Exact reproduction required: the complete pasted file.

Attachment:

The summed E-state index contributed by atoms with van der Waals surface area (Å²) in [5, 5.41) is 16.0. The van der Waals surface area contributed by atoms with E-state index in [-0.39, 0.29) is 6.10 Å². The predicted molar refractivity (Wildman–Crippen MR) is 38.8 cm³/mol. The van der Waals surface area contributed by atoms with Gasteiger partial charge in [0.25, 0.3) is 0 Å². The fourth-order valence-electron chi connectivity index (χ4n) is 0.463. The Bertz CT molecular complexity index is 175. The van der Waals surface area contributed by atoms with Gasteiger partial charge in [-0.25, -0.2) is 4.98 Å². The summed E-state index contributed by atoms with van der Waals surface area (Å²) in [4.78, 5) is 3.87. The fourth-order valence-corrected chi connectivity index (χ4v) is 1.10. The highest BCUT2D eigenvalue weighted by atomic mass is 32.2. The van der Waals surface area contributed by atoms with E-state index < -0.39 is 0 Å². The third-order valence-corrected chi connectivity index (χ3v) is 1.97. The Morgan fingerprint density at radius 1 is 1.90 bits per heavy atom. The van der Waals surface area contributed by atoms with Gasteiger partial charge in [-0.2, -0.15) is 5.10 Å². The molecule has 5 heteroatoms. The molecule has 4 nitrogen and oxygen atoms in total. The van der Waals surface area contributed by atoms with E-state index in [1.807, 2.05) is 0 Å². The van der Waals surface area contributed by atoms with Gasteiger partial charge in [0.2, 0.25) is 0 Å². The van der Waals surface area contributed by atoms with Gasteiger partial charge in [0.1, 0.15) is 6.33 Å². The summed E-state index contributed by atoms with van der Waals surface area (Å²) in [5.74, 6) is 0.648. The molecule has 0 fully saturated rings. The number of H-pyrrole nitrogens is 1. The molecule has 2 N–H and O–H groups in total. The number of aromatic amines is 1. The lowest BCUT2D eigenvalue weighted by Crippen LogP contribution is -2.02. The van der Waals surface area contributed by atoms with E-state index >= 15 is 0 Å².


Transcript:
The summed E-state index contributed by atoms with van der Waals surface area (Å²) in [5, 5.41) is 16.0. The van der Waals surface area contributed by atoms with E-state index in [-0.39, 0.29) is 6.10 Å². The predicted molar refractivity (Wildman–Crippen MR) is 38.8 cm³/mol. The van der Waals surface area contributed by atoms with Gasteiger partial charge in [0.25, 0.3) is 0 Å². The fourth-order valence-electron chi connectivity index (χ4n) is 0.463. The Bertz CT molecular complexity index is 175. The van der Waals surface area contributed by atoms with Gasteiger partial charge in [-0.25, -0.2) is 4.98 Å². The summed E-state index contributed by atoms with van der Waals surface area (Å²) in [4.78, 5) is 3.87. The fourth-order valence-corrected chi connectivity index (χ4v) is 1.10. The highest BCUT2D eigenvalue weighted by atomic mass is 32.2. The van der Waals surface area contributed by atoms with E-state index < -0.39 is 0 Å². The third-order valence-corrected chi connectivity index (χ3v) is 1.97. The Morgan fingerprint density at radius 1 is 1.90 bits per heavy atom. The van der Waals surface area contributed by atoms with Gasteiger partial charge in [-0.2, -0.15) is 5.10 Å². The molecule has 5 heteroatoms. The molecule has 4 nitrogen and oxygen atoms in total. The van der Waals surface area contributed by atoms with E-state index in [1.807, 2.05) is 0 Å². The van der Waals surface area contributed by atoms with Gasteiger partial charge in [0.2, 0.25) is 0 Å². The van der Waals surface area contributed by atoms with Gasteiger partial charge in [0.1, 0.15) is 6.33 Å². The summed E-state index contributed by atoms with van der Waals surface area (Å²) in [5.74, 6) is 0.648. The molecule has 0 fully saturated rings. The number of H-pyrrole nitrogens is 1. The molecule has 2 N–H and O–H groups in total. The number of aromatic amines is 1. The lowest BCUT2D eigenvalue weighted by Crippen LogP contribution is -2.02. The van der Waals surface area contributed by atoms with E-state index >= 15 is 0 Å².